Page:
Genotype of Primary Gastrointestinal Stromal Tumors Predicts Outcome

Last Updated on October 19, 2014 by Joseph Gut – thasso

October 19, 2014 –  The following article originates from Reuters Health Information staff via Medscape. Copyright with the respective holders. Here the article:

The genotype of primary gastrointestinal stromal tumors (GIST) of gastric origin can be used to predict the risk of relapse and, thereby, identify patients for adjuvant therapy with imatinib, according to an analysis of a European database.

Many patients with GIST can be cured by surgery alone, but as many as half will eventually relapse. Adjuvant imatinib therapy is a

Gastrointestinal stromal tumor (GIST)
Gastrointestinal stromal tumor (GIST)

widely accepted treatment standard in patients at higher risk of relapse, but how to identify these patients remains uncertain.

Dr. Maria Debiec-Rychter from KU Leuven and University Hospitals in Leuven, Belgium and colleagues used data from 1056 patients in the ConticaGIST registry to assess the role of the tumor KIT and PDGFRA genotype, along with other prognostic factors.

During a median 52 months’ follow-up (range, 1-304 months), 34.9% had progressive disease with a median disease-free survival (DFS) of 17.6 months (range, 1-252 months), the authors reported October 7th online in Clinical Cancer Research.

Tumor genotype KIT exon 9 and KITdel-inc557/558 increased the risks of tumor progression by 47% and 45%, respectively, while PDGFRA exon 18 mutations were associated with a 77% lower risk of tumor progression. Unlike KIT exon 9 and PDGFRA exon 18 mutations, KITdel-inc557/558 only influenced prognosis in patients with GIST localized in the stomach.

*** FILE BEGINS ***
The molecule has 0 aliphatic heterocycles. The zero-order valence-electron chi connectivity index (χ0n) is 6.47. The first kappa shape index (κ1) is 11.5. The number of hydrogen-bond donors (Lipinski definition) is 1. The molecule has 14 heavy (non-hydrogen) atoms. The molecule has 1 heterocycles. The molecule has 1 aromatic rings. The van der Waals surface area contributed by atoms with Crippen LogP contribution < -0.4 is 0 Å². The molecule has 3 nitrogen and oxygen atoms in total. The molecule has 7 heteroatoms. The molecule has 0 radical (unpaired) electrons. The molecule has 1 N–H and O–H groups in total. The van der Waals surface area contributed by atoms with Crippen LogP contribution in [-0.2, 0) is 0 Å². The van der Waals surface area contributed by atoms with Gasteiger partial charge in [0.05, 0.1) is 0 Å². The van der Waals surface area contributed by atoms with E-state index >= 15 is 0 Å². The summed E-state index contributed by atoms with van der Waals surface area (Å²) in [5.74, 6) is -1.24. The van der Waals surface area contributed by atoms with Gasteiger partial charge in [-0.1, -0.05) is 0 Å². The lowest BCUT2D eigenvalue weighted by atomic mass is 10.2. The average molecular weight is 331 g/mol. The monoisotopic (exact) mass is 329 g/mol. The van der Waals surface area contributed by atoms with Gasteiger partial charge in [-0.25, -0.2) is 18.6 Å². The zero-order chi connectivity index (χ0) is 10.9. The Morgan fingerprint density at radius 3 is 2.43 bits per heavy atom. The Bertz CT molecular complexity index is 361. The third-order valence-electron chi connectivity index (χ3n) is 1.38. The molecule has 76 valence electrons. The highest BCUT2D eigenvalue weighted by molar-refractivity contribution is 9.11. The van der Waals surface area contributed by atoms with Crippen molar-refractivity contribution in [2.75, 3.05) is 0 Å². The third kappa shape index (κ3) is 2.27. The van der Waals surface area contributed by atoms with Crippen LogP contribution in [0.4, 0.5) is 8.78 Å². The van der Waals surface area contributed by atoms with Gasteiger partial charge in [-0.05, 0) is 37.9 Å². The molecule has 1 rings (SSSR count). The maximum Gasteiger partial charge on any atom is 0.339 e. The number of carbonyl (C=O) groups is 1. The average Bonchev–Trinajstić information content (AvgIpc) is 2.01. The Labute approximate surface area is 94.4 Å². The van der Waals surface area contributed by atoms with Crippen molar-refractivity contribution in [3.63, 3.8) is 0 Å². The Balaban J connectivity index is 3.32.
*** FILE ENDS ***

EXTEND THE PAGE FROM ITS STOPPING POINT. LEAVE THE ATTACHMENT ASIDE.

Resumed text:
The relapse rate five years after surgery among patients with gastric GIST was more than twice as high in those harboring KITdel-inc557/558 as in those with other KIT exon 11 mutations (61% vs 29%). Even in tumors classified as non-high risk and originating from the stomach, the presence of KITdel-inc557/558 remained an important predictor of poor outcome in comparison with other KIT exon 11 mutations, KIT exon 9, and PDGFRA exon 18 mutations.

“Our results underscore the importance of routine genotyping for an optimal management of GIST, either in the adjuvant or advanced disease setting,” the investigators conclude. “Evaluation of tumor genotype has especially prognostic value in GIST of gastric origin.”

“Our findings contribute to the identification of a subset of localized gastric GIST patients with higher risk of relapse irrespectively of standard clinical prognostic factors,” they add. “The presence of a KITdel-inc557/558 mutation could be used as an additional parameter for more accurate selection of patients for adjuvant therapy.”

 

Ph.D.; Professor in Pharmacology and Toxicology. Senior expert in theragenomic and personalized medicine and individualized drug safety. Senior expert in pharmaco- and toxicogenetics. Senior expert in human safety of drugs, chemicals, environmental pollutants, and dietary ingredients.

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